The reverse side of the tray features the coats of arms of the Medici and Tornabuoni families (Piero de' Medici married Lucrezia Tornabuoni in 1444, and Lorenzo was their first son, born in 1449).

When I first saw this tray, I was truly in awe, for its beauty, but also because the imagery suggests such a promising life for a little boy who would indeed fulfill such enormous expectations. 

According to one study, published in the Empirical Studies of the Arts, museumgoers spend an average of 17 seconds looking at an individual painting.  I hope you'll use Slow Art Day as an excuse to spend longer than that in front of any work of art you choose, whether it's this Sunday or any other day. Remember, to borrow a phrase from this movement, "Slow down, you look too fast" and another from Henry David Thoreau, "It's not what you look at that matters, it's what you see."               

Monday, April 23, 2012

If you live in the New York Metropolitan Area and you are a Francophile, I hope you had a chance to see the Orchid Show at the New York Botanical Garden -- the exhibit closed yesterday and I (finally) saw it on Saturday.  Frenchman Patrick Blanc was the guest of honor at the Orchid Show this year, and if you don't already know he is internationally renowned for the invention of something called the vertical garden, which is one of the most amazing creations I've ever seen.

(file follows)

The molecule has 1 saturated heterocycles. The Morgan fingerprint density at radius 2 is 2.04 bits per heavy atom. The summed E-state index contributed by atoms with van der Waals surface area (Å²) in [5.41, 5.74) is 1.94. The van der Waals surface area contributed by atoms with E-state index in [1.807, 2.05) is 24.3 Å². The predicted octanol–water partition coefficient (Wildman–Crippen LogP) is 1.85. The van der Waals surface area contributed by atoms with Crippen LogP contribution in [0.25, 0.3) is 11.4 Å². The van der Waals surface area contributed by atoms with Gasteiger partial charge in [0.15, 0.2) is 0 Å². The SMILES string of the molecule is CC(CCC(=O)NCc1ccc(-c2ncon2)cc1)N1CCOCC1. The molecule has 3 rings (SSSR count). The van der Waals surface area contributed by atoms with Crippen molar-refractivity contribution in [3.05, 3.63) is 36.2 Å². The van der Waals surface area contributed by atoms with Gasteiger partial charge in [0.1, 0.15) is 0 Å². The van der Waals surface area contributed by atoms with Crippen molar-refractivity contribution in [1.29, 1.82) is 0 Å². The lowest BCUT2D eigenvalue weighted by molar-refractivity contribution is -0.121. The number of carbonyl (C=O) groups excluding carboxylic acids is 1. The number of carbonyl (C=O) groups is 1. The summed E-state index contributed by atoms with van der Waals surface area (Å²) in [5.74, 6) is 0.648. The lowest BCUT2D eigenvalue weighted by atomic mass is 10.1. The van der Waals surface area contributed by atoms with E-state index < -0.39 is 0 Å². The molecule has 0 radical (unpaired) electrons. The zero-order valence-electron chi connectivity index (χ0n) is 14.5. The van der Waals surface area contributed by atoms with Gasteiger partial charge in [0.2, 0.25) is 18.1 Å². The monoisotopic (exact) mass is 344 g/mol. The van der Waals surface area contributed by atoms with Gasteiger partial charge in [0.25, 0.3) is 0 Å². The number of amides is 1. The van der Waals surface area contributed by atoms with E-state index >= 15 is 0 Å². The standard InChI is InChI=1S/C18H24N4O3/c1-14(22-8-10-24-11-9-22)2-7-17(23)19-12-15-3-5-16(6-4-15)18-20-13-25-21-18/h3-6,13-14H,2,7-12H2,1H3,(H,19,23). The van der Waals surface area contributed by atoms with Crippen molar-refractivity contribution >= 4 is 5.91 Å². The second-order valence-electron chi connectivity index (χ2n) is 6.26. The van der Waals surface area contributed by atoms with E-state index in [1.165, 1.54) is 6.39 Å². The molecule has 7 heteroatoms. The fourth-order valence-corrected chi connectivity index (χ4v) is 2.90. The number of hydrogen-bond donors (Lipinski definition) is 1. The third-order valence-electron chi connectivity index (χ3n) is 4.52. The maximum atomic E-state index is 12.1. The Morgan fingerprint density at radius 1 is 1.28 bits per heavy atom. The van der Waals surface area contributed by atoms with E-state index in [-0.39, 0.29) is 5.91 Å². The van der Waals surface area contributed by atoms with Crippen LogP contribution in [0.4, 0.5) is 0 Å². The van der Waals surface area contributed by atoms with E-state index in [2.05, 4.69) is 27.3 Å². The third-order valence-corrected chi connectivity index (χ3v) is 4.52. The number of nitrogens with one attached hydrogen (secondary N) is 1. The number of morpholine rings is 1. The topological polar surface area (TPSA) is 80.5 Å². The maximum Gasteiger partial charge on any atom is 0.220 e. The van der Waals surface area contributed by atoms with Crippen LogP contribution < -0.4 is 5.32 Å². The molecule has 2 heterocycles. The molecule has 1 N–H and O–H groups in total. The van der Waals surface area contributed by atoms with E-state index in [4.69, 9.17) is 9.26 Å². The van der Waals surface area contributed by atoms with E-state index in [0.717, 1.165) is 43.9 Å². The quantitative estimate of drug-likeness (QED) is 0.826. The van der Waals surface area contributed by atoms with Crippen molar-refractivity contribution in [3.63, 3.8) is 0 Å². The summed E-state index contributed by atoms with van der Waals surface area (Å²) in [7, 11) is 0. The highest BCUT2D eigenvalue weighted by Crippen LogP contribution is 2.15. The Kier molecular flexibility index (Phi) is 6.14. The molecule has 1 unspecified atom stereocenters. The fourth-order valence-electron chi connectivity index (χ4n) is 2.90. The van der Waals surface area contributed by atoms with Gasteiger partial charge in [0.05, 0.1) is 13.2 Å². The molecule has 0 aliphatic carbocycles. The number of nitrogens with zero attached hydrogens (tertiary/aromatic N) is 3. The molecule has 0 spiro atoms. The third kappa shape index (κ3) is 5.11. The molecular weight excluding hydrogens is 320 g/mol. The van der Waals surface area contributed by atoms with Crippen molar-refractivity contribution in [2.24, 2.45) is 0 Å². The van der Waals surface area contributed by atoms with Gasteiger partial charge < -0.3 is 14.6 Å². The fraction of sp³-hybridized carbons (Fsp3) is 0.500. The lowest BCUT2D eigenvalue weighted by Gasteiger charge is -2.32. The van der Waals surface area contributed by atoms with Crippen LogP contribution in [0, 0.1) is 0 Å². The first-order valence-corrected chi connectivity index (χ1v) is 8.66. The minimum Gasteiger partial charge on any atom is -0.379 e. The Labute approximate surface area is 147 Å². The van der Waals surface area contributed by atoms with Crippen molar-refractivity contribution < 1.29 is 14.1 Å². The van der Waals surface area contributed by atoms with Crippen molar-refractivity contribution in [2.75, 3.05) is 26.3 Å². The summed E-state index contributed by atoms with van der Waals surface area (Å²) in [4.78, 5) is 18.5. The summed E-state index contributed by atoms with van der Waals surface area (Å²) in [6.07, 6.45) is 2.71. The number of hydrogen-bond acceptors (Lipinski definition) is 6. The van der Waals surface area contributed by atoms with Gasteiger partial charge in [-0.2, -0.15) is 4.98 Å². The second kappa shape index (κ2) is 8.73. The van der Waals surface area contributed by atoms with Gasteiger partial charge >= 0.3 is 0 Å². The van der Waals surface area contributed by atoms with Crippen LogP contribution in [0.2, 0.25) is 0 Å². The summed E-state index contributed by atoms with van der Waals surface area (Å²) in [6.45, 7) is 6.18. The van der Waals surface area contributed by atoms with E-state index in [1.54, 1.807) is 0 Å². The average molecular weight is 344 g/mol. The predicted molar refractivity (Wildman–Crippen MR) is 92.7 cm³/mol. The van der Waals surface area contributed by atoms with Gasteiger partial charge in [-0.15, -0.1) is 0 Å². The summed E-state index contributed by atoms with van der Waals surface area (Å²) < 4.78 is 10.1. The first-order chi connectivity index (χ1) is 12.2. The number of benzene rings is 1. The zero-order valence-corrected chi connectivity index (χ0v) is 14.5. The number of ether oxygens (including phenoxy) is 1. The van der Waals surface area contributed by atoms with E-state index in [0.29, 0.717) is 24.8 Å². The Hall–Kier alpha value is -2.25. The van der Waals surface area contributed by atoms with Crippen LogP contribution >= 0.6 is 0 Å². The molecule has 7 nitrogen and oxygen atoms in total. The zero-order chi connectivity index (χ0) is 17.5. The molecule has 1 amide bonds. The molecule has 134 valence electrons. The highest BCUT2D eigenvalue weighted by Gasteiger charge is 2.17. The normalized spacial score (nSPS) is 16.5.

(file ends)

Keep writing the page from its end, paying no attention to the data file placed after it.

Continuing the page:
Blanc devised a way to grow particular plants horizontally, without soil, indoors or outdoors, on surfaces of varying sizes.  The concept is hard to visualize unless you're looking at it (the photo above, from a revised and updated edition of Blanc's book, really doesn't do the creation justice), and I apologize that I'm not including any photographs of the exhibit's vertical walls in this post but I (stupidly) didn't bring my camera to the NYBG on Saturday and the photos on Blanc's website -- -- are protected (there are lots of other photos on the Web but I feel it's right to use them unless I can credit the photographer).  But check out Blanc's site and be prepared to be amazed!  See also a fascinating article about Blanc and his work in the Spring 2012 issue of France Magazine.  As writer Amy Serafin notes in her article, "A single wall can boast hundreds of species in infinite shades of green, with different shapes and patterns.  Each plant is selected to suit that particular environment."

In Paris alone there are more than 25 vertical gardens, including at the Musee du Quai Branley, BHV Homme, the Cartier Foundation, Six Senses Spa, and the Club Med offices.  I would say that going to see one is most definitely vaut le detour!  But if you can't get to Paris for a while, the new book mentioned above might suffice until you can: The Vertical Garden: From Nature to the City (Patrick Blanc, Norton, April 2012).  Or, check out the Patrick Blanc projects in Miami, Charlotte, Racine, Tacoma, New York City, San Francisco, and Los Angeles.  Fabulous!

Monday, April 16, 2012

I am always wary when I compile lists of favorite places to eat for a given destination -- especially when the destination is Paris – because I am always sure I will forget some worthy place(s). I had a nagging feeling that the list I included in my Paris book was incomplete, mostly because I did not include places I’d enjoyed many years ago (Le Procope, the original Benoit before Alain Ducasse acquired it, as two examples). I felt if I hadn’t been there recently it wasn’t fair to include them in case they’d changed beyond recognition.